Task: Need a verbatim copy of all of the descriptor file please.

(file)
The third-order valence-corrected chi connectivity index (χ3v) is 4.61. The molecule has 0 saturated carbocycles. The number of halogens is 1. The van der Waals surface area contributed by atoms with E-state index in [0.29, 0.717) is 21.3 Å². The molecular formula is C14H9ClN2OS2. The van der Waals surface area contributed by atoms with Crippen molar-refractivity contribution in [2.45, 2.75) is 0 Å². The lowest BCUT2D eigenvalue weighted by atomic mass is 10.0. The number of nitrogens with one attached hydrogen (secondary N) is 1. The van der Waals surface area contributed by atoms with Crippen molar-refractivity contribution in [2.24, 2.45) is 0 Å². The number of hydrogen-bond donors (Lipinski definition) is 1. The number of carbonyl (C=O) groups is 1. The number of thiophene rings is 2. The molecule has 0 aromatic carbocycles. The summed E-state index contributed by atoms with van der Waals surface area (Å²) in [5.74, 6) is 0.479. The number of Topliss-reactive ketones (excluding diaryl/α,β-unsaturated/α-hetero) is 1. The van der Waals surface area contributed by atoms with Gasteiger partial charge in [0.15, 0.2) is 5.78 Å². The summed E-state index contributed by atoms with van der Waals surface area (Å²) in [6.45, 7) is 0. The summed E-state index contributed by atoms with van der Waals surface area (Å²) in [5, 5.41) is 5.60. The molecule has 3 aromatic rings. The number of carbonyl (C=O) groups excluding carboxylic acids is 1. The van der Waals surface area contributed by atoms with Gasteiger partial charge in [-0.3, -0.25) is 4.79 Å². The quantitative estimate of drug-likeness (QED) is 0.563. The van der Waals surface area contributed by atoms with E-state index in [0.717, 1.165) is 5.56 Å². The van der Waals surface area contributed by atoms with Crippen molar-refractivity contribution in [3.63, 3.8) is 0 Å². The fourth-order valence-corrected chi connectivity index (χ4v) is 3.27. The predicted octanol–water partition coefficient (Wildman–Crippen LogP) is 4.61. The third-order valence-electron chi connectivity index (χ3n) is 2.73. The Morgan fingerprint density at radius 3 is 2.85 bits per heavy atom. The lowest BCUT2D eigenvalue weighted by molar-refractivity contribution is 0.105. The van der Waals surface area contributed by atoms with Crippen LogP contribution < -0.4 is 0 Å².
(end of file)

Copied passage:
The third-order valence-corrected chi connectivity index (χ3v) is 4.61. The molecule has 0 saturated carbocycles. The number of halogens is 1. The van der Waals surface area contributed by atoms with E-state index in [0.29, 0.717) is 21.3 Å². The molecular formula is C14H9ClN2OS2. The van der Waals surface area contributed by atoms with Crippen molar-refractivity contribution in [2.45, 2.75) is 0 Å². The lowest BCUT2D eigenvalue weighted by atomic mass is 10.0. The number of nitrogens with one attached hydrogen (secondary N) is 1. The van der Waals surface area contributed by atoms with Crippen molar-refractivity contribution in [2.24, 2.45) is 0 Å². The number of hydrogen-bond donors (Lipinski definition) is 1. The number of carbonyl (C=O) groups is 1. The number of thiophene rings is 2. The molecule has 0 aromatic carbocycles. The summed E-state index contributed by atoms with van der Waals surface area (Å²) in [5.74, 6) is 0.479. The number of Topliss-reactive ketones (excluding diaryl/α,β-unsaturated/α-hetero) is 1. The van der Waals surface area contributed by atoms with Gasteiger partial charge in [0.15, 0.2) is 5.78 Å². The summed E-state index contributed by atoms with van der Waals surface area (Å²) in [6.45, 7) is 0. The summed E-state index contributed by atoms with van der Waals surface area (Å²) in [5, 5.41) is 5.60. The molecule has 3 aromatic rings. The number of carbonyl (C=O) groups excluding carboxylic acids is 1. The van der Waals surface area contributed by atoms with Gasteiger partial charge in [-0.3, -0.25) is 4.79 Å². The quantitative estimate of drug-likeness (QED) is 0.563. The van der Waals surface area contributed by atoms with E-state index in [0.717, 1.165) is 5.56 Å². The van der Waals surface area contributed by atoms with Crippen molar-refractivity contribution in [3.63, 3.8) is 0 Å². The fourth-order valence-corrected chi connectivity index (χ4v) is 3.27. The predicted octanol–water partition coefficient (Wildman–Crippen LogP) is 4.61. The third-order valence-electron chi connectivity index (χ3n) is 2.73. The Morgan fingerprint density at radius 3 is 2.85 bits per heavy atom. The lowest BCUT2D eigenvalue weighted by molar-refractivity contribution is 0.105. The van der Waals surface area contributed by atoms with Crippen LogP contribution < -0.4 is 0 Å².